If you want to get the "how-to" on this project, scroll on down.
If you want the story, well then, grab your favorite drink of choice and sit for a spell
It all started on a dark and stormy day when the work-from-home hubby got sick of dropped phone calls, bringing clients through the messy kitchen and toy strewn basement to his office and constant disruption of little fists knocking on the door asking to play on the iPad, or to get a hug.
Rooms needed to be re-arranged. Thankfully, that ball had already been rolling because I couldn't stand the two girls sharing such a small space and had moved them from their upstairs tropical jungle to the room formerly called Dakota's. Just a simple trade. But the jungle vines were calling to Todd.
He wanted that space.
Where would we put Dakota? That meant Connor on the couch for a week and Dakota in the disaster that had been Connor's room (because of all of the upheaval, no laundry has been done for over a week).
Once the orange room was cleaned out, I used a regular old carpet cleaner to clean the carpet and then slapped (almost literally, in Todd's terms) a coat of Valspar Artichoke paint on the walls. Whilst it was drying, I hopped online to begin some research. It was breaking my heart to think that I would be forcing my husband to spend over 8 hours a day in a room with pink carpet. There had to be something to do to change it (truly, what was breaking my heart was the thought of all those red accessories, black furniture and gray walls in their masculine glory being thrown of kilter by the femininity of the pink carpet).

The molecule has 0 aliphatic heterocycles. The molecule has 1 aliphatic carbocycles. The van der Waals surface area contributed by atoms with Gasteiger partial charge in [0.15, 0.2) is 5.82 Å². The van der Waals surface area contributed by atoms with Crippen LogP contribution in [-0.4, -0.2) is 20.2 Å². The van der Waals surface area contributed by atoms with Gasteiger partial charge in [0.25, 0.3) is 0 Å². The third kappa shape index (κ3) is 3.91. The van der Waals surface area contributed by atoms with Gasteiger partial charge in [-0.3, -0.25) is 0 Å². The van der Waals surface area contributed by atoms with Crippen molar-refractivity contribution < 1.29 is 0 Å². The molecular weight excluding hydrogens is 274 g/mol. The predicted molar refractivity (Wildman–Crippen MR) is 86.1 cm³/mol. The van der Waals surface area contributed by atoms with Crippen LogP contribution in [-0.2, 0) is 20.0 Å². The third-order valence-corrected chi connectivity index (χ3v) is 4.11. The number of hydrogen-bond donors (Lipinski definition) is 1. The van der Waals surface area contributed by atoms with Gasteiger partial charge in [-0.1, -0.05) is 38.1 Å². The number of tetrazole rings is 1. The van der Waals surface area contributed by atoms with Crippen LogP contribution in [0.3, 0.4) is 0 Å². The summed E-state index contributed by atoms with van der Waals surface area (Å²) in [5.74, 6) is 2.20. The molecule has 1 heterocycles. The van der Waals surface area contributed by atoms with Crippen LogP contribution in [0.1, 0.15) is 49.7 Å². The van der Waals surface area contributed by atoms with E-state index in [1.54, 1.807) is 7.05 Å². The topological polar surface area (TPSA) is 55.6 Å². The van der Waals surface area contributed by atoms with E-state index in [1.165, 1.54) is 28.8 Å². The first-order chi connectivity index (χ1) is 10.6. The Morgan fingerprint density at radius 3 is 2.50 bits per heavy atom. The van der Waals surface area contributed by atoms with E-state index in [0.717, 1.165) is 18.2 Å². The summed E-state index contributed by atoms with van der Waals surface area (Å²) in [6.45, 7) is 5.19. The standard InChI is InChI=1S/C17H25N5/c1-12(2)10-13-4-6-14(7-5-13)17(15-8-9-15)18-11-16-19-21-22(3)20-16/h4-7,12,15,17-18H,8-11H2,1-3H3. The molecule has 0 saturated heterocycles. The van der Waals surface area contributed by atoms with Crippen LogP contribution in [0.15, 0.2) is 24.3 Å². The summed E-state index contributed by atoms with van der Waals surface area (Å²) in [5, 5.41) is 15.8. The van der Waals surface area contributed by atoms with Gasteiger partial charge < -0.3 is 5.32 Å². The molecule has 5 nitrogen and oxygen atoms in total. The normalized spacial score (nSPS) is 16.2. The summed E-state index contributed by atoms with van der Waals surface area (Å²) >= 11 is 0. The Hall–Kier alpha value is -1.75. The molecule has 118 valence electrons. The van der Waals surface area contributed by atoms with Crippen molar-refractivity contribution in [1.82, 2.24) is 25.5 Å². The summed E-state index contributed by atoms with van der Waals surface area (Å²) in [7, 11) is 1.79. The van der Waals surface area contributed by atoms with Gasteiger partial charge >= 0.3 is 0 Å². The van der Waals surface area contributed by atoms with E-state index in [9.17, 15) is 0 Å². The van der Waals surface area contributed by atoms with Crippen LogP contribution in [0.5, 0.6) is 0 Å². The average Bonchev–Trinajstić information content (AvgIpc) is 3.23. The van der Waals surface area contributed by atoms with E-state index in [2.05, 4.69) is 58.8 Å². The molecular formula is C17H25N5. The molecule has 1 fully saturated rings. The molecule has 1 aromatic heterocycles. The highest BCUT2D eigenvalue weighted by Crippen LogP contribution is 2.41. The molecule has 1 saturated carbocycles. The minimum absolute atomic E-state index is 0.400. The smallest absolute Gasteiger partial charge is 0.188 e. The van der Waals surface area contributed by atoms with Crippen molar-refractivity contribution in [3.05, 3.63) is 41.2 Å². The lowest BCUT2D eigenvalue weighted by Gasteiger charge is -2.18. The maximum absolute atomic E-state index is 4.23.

We didn't have any money to change the carpet, we didn't even have enough money to purchase a rug. So I had to think frugally...like I usually do.
I came across this and thought that I might be able to do dye the carpet on my own, but I wasn't completely confident. So, I called and left a message for a neighbor of mine that owns a carpet cleaning company to see if he or anyone he knew had ever successfully accomplished something like this. He never called back. I started getting ready to bring the furniture into the room, admitting defeat, when he showed up on my front doorstep.
He enthusiastically wanted to see what I was thinking of doing and I asked him all sorts of questions, and he gave me tons of tips, but mostly, he gave me the encouragement and confidence necessary to just bite the bullet and dive into this carpet altering challenge.
The greatest tips that he gave to me were:
*When dying carpet, you should only dye within the same color family, and you can only go darker. Otherwise, it will just sit on top of the carpet and look like one big ole stain. He was right, I had wanted to go black or gray, so I tested a swatch and it turned out looking like this:
See how the black just sits on top of the carpet, and you can still see the pink through it, the red attaches to the pink better. There's a whole science behind it, and I could try to explain it, but I'd mess it up.